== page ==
• Learn about your symptoms
  • Know when symptoms occur
  • Rule out other diseases
  • Look for causes of symptoms.

Doctors also may ask about:

  • Other family members with allergies
  • Whether you have conditions such as hay fever or asthma
  • Whether you have been around something that might bother the skin
  • Sleep problems
  • Foods that may lead to skin flares
  • Treatments you have had for other skin problems
  • Use of steroids or medicine.

There isn’t a certain test that can be used to check for this disease. But you may be tested for allergies by a dermatologist (skin doctor) or allergist (allergy doctor).

Things That Make Atopic Dermatitis Worse

Irritants and allergens can make atopic dermatitis worse.

Irritants are things that may cause the skin to be red and itchy or to burn. They include:

  • Wool or manmade fibers
  • Soaps and cleaners
  • Some perfumes and makeup
  • Substances such as chlorine, mineral oil, or solvents
  • Dust or sand
  • Cigarette smoke.

Allergens are allergy-causing substances from foods, plants, animals, or the air. Common allergens are:

  • Eggs, peanuts, milk, fish, soy products, and wheat
  • Dust mites
  • Mold
  • Pollen
  • Dog or cat dander.

Stress, anger, and frustration can make atopic dermatitis worse, but they haven’t been shown to cause it. Skin infections, temperature, and climate can also lead to skin flares. Other things that can lead to flares are:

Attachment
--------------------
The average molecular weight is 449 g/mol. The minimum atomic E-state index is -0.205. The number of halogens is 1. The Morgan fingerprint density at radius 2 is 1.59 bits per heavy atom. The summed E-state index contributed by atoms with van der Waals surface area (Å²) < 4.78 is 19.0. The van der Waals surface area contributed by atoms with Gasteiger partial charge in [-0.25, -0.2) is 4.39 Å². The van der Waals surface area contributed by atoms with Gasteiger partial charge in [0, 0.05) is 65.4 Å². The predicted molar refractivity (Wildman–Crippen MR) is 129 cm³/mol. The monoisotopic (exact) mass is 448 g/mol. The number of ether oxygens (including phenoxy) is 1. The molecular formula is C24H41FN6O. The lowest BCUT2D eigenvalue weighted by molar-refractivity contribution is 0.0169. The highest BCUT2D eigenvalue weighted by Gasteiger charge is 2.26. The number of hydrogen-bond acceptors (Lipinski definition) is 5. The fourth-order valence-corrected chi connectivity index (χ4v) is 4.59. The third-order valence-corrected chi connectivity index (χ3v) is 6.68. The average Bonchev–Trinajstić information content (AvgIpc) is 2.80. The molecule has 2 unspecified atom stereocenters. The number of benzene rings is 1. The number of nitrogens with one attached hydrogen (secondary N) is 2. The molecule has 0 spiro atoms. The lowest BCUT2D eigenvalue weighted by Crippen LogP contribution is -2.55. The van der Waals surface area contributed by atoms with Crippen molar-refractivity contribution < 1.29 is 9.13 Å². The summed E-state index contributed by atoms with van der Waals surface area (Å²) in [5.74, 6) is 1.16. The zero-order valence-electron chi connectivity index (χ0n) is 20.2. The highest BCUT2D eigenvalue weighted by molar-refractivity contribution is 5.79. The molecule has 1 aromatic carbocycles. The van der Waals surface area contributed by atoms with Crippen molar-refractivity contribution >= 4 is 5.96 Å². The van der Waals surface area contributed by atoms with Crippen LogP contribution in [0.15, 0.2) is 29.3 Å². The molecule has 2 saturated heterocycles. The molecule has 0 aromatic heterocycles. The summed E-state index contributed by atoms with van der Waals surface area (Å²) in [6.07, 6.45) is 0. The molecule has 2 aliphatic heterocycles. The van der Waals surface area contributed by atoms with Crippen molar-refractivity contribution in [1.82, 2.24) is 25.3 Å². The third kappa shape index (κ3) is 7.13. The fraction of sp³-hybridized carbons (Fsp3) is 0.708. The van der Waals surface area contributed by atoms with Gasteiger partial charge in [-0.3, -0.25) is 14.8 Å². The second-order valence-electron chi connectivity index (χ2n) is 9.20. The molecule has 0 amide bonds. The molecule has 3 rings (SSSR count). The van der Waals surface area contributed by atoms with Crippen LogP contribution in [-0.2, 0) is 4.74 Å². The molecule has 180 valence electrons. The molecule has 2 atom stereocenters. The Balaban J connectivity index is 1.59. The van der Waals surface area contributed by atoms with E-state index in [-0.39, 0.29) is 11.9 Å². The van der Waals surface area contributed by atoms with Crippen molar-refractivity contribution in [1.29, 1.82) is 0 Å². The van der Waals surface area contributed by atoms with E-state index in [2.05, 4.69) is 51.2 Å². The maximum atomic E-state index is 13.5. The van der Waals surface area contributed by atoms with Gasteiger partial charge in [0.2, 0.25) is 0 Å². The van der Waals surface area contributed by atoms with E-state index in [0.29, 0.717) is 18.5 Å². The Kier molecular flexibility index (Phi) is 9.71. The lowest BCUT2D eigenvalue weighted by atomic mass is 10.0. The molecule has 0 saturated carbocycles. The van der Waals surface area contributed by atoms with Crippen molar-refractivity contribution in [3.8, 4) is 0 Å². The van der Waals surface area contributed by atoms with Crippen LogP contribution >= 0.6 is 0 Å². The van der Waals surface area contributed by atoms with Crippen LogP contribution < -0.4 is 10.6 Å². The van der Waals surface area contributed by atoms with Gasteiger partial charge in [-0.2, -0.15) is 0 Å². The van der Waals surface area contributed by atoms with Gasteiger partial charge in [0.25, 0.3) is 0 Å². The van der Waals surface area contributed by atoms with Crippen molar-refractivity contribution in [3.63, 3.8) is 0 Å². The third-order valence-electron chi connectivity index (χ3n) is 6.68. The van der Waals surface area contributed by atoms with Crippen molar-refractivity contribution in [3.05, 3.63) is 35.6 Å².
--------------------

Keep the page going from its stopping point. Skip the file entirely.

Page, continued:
• Not using enough lubricants after a bath
  • Low humidity in winter
  • Dry year-round climate
  • Long or hot baths and showers
  • Going from sweating to being chilled
  • Bacterial infections.

How Is Atopic Dermatitis Treated?

Treatment works best when the patient, family members, and doctor work together. Treatment plans are based on:

  • Age
  • Symptoms
  • General health.

You need to carefully follow the treatment plan. Try to notice what is or isn’t helpful. Symptoms usually improve with the right skin care and lifestyle changes.

Atopic dermatitis treatment goals are to heal the skin and prevent flares. Your doctor will help you:

  • Develop a good skin care routine
  • Avoid things that lead to flares
  • Treat symptoms when they occur.

You and your family members should watch for changes in the skin to find out what treatments help the most.

Medications for atopic dermatitis include:

  • Skin creams or ointments that control swelling and lower allergic reactions
  • Corticosteroids
  • Antibiotics to treat infections caused by bacteria
  • Antihistamines that make people sleepy to help stop nighttime scratching
  • Drugs that suppress the immune system.

Other treatments include:

  • Light therapy